Här bloggar jag om hälsa, hållbarhet och ledarskap, frågor som jag och min fru Annmargreth Kvarnefors engagerar oss i genom vårt företag, Kvarnlaget AB. Vi är också starkt engagerade i arbetet kring att öka kunskapen kring hjärtstopp❤️
Our partner Johan Israelsson from Region Kalmar County and Linneuniversitetet was also invited to participate with the title Health related Quality of life after cardiac arrest and his participation was appreciated.
We also listened to two interesting talks about debriefing, Hot debriefing and performance data and Data Driven, Performance Focused Debriefing.
We noted during the day that although Sweden is doing very well in the area of cardiac arrest, there is much to learn from others, not least Denmark. In Sweden, 10% of all those who have a cardiac arrest outside the hospital survive, in Denmark the survival rate is 15%. Our assessment is that there is a completely different understanding in Denmark that everyone needs to know CPR. There are also more AEDs and they are more often available 24/7. Another example is that in Denmark there is a requirement to know CPR when you get your driver’s license.
Thanks a lot to Medidyne and ZOLL Medical for inviting us to this well-arranged day! There is certainly still a lot to do, to improve resuscitation outcomes together.
It was a very special feeling to step into the conference room, which was the auditorium of the university hospital in Lund, the same place where many years ago I took my degree as a physiotherapist. This time I was invited to talk about my cardiac arrest and about the work that my wife and I engage in through the Swedish network for cardiac arrest survivors and their relatives.
Moderator at our seminar was Christian Hassager, a cardiologist and former director of a specialized cardiology intensive care unit at the University Hospital Rigshospitalet in Copenhagen and now Professor in this field at Copenhagen University. In September 2017, when I had my cardiac arrest and was treated at Rigshospitalet, he was the head of the department where I was treated. I was so glad to meet him and once again to express my thanks for excellent care. My grandson Svante had an explanation, he was then three years old. – ”Grandpa, your heart was broken, but now it’s mended” ❤️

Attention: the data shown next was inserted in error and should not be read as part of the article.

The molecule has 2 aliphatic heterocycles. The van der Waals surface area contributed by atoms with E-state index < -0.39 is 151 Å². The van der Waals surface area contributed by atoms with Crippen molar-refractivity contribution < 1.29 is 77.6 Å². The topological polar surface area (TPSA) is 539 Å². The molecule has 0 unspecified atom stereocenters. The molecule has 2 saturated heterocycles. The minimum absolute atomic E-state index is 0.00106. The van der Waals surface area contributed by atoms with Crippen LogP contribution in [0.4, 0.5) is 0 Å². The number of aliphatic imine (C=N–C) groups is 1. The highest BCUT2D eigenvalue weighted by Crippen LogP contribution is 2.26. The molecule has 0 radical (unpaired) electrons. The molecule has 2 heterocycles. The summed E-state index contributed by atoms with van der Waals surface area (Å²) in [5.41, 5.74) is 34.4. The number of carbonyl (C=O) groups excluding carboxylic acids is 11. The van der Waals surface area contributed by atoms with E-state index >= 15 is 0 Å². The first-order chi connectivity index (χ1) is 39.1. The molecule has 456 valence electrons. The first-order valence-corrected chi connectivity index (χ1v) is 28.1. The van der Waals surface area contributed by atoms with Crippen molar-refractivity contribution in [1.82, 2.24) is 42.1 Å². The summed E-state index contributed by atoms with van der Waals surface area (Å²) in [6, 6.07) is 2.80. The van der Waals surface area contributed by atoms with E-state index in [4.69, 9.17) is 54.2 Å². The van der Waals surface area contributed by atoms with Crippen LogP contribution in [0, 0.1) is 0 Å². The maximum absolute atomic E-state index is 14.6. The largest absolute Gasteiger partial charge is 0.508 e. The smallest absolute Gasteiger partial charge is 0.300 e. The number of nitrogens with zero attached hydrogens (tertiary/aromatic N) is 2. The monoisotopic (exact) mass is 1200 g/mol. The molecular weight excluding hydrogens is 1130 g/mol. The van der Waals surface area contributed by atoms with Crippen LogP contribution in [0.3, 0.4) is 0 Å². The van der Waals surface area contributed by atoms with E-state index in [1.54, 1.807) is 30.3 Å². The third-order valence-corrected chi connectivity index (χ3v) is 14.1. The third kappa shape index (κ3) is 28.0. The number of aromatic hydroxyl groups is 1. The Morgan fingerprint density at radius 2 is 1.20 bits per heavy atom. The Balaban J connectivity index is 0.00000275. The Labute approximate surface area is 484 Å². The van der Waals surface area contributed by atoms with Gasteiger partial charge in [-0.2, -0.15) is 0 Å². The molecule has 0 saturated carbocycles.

During our presentation, Johan presented current research and what efforts are underway in the area of life after a cardiac arrest, and I talked about my cardiac arrest, about my fantastic lifesavers and about the entire care chain that gave me the possibility to continue living. When I had my cardiac arrest, I had a public role as the president of the Swedish Association of Physiotherapists, (a mission that I finished two years ago). That made us immediately decide to be transparent about what happened and we have therefore told our story about the cardiac arrest publicly many times. We hope that in this way we will be able to help others who have suffered a cardiac arrest and their relatives.
I also talked about what my wife Annmargreth and I have done and learned in the past five years.First of all, we have learned to take advantage of every day, of the opportunity to spend time with children and grandchildren and to remember that every day is a gift.
We have also learned that it’s important to do what I can do myself to have good living habits. We use at least one to two hours per day to exercise and to be out in nature. We also work to spread knowledge about CPR, AEDs, SMS lifesavers and the 112 app. And so it has become a habit to always check where the nearest AED is. It should go without saying that all conferences started with the brief information: There is the emergency exit, there is the toilet – and there is the nearest AED.
I also talked about the Swedish network for cardiac arrest survivors and their relatives. At the beginning of 2021, we started a Facebook group. In the beginning, we were a few survivors and relatives who, together with the Swedish Resuscitation council and the Swedish Heart and Lung Association, founded the network.
Today we are 300 members and we are getting more every week. Nowadays, the request to join the network can come just a week after the person got a cardiac arrest, and it feels very meaningful to be able to share experiences and to be able to support each other.
In the network, it has become clear that there are shortcomings in the care of relatives. Of course, all the focus easily falls on the survivor, but next to the survivor there are always relatives, who are also hit hard and who need better attention. Here, too, our network can contribute to providing support to each other and to exchanging experiences.
The entire conference was filled with interesting talks and presentations of new research results. A presentation that made a particularly strong impression on me was a speech by Kelly Sawyer, an Emergency Medicine physician and Assistant Professor at the University of Pittsburgh, who herself had suffered a cardiac arrest eleven years ago.
She gave a very interesting overview of the whole field of cardiac arrest, and particularly emphasized the field of cardiac arrest survivorship.
It was instructive and very inspiring to participate in this conference. Many thanks to the organizers for the invitation and for a very well conducted conference.